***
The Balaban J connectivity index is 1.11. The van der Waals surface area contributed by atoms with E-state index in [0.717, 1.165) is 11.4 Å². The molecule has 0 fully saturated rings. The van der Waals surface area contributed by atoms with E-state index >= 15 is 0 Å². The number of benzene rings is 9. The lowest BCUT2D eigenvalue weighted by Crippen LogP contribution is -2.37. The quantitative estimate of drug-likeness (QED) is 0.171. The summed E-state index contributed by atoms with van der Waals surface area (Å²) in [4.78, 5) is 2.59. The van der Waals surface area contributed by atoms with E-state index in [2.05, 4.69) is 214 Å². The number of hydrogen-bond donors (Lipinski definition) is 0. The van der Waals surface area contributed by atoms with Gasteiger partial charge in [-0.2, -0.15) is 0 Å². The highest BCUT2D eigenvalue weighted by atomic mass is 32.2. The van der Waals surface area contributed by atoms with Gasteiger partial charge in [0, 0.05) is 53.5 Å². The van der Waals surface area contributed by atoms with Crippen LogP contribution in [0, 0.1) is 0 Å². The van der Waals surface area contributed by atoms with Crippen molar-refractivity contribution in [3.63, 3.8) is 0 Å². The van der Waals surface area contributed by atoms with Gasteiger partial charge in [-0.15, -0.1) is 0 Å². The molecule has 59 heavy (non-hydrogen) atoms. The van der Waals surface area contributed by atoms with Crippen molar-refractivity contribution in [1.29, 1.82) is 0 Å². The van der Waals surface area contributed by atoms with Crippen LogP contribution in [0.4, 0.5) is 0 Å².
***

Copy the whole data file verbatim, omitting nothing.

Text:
The Balaban J connectivity index is 1.11. The van der Waals surface area contributed by atoms with E-state index in [0.717, 1.165) is 11.4 Å². The molecule has 0 fully saturated rings. The van der Waals surface area contributed by atoms with E-state index >= 15 is 0 Å². The number of benzene rings is 9. The lowest BCUT2D eigenvalue weighted by Crippen LogP contribution is -2.37. The quantitative estimate of drug-likeness (QED) is 0.171. The summed E-state index contributed by atoms with van der Waals surface area (Å²) in [4.78, 5) is 2.59. The van der Waals surface area contributed by atoms with E-state index in [2.05, 4.69) is 214 Å². The number of hydrogen-bond donors (Lipinski definition) is 0. The van der Waals surface area contributed by atoms with Gasteiger partial charge in [-0.2, -0.15) is 0 Å². The highest BCUT2D eigenvalue weighted by atomic mass is 32.2. The van der Waals surface area contributed by atoms with Gasteiger partial charge in [0, 0.05) is 53.5 Å². The van der Waals surface area contributed by atoms with Crippen LogP contribution in [0, 0.1) is 0 Å². The van der Waals surface area contributed by atoms with Crippen molar-refractivity contribution in [3.63, 3.8) is 0 Å². The van der Waals surface area contributed by atoms with Gasteiger partial charge in [-0.15, -0.1) is 0 Å². The molecule has 59 heavy (non-hydrogen) atoms. The van der Waals surface area contributed by atoms with Crippen molar-refractivity contribution in [1.29, 1.82) is 0 Å². The van der Waals surface area contributed by atoms with Crippen LogP contribution in [0.4, 0.5) is 0 Å².